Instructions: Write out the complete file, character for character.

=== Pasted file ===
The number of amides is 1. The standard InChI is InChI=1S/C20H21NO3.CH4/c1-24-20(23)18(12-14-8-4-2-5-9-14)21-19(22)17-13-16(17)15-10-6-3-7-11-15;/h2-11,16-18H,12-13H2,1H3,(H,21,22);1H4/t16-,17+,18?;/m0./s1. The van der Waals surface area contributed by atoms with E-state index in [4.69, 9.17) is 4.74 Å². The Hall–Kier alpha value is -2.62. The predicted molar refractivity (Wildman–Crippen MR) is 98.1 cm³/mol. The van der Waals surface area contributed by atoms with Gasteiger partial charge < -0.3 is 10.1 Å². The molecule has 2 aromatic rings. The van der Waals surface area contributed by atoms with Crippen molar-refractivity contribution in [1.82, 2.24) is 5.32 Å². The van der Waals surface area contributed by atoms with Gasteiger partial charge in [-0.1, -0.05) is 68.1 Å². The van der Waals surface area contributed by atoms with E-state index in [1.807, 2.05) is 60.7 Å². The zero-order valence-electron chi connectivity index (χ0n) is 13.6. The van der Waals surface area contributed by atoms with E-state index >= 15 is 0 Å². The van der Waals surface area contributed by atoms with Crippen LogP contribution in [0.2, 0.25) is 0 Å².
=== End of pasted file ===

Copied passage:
The number of amides is 1. The standard InChI is InChI=1S/C20H21NO3.CH4/c1-24-20(23)18(12-14-8-4-2-5-9-14)21-19(22)17-13-16(17)15-10-6-3-7-11-15;/h2-11,16-18H,12-13H2,1H3,(H,21,22);1H4/t16-,17+,18?;/m0./s1. The van der Waals surface area contributed by atoms with E-state index in [4.69, 9.17) is 4.74 Å². The Hall–Kier alpha value is -2.62. The predicted molar refractivity (Wildman–Crippen MR) is 98.1 cm³/mol. The van der Waals surface area contributed by atoms with Gasteiger partial charge < -0.3 is 10.1 Å². The molecule has 2 aromatic rings. The van der Waals surface area contributed by atoms with Crippen molar-refractivity contribution in [1.82, 2.24) is 5.32 Å². The van der Waals surface area contributed by atoms with Gasteiger partial charge in [-0.1, -0.05) is 68.1 Å². The van der Waals surface area contributed by atoms with E-state index in [1.807, 2.05) is 60.7 Å². The zero-order valence-electron chi connectivity index (χ0n) is 13.6. The van der Waals surface area contributed by atoms with E-state index >= 15 is 0 Å². The van der Waals surface area contributed by atoms with Crippen LogP contribution in [0.2, 0.25) is 0 Å².